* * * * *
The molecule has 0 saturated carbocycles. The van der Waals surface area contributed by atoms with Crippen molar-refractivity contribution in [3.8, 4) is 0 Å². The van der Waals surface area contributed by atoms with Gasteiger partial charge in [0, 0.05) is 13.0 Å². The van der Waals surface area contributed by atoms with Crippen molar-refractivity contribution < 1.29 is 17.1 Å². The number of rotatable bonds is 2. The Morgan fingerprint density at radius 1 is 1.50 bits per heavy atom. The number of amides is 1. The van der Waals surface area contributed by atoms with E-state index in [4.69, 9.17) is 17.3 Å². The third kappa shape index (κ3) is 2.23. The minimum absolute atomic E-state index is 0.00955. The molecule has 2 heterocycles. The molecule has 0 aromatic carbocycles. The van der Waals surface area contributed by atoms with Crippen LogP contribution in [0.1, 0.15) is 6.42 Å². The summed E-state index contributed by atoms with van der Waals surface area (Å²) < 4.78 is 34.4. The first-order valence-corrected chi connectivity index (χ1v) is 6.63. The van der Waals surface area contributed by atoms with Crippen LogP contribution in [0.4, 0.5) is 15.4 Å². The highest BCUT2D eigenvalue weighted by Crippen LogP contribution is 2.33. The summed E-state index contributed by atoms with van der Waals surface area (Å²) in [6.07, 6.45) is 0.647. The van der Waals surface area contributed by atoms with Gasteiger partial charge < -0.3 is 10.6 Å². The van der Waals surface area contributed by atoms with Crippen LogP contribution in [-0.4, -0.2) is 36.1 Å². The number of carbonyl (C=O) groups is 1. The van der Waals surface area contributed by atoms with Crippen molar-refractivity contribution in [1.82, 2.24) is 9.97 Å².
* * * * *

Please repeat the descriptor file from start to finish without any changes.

The molecule has 0 saturated carbocycles. The van der Waals surface area contributed by atoms with Crippen molar-refractivity contribution in [3.8, 4) is 0 Å². The van der Waals surface area contributed by atoms with Gasteiger partial charge in [0, 0.05) is 13.0 Å². The van der Waals surface area contributed by atoms with Crippen molar-refractivity contribution < 1.29 is 17.1 Å². The number of rotatable bonds is 2. The Morgan fingerprint density at radius 1 is 1.50 bits per heavy atom. The number of amides is 1. The van der Waals surface area contributed by atoms with E-state index in [4.69, 9.17) is 17.3 Å². The third kappa shape index (κ3) is 2.23. The minimum absolute atomic E-state index is 0.00955. The molecule has 2 heterocycles. The molecule has 0 aromatic carbocycles. The van der Waals surface area contributed by atoms with Crippen LogP contribution in [0.1, 0.15) is 6.42 Å². The summed E-state index contributed by atoms with van der Waals surface area (Å²) < 4.78 is 34.4. The first-order valence-corrected chi connectivity index (χ1v) is 6.63. The van der Waals surface area contributed by atoms with Crippen LogP contribution in [0.4, 0.5) is 15.4 Å². The highest BCUT2D eigenvalue weighted by Crippen LogP contribution is 2.33. The summed E-state index contributed by atoms with van der Waals surface area (Å²) in [6.07, 6.45) is 0.647. The van der Waals surface area contributed by atoms with Gasteiger partial charge < -0.3 is 10.6 Å². The van der Waals surface area contributed by atoms with Crippen LogP contribution in [-0.4, -0.2) is 36.1 Å². The number of carbonyl (C=O) groups is 1. The van der Waals surface area contributed by atoms with Crippen molar-refractivity contribution in [1.82, 2.24) is 9.97 Å².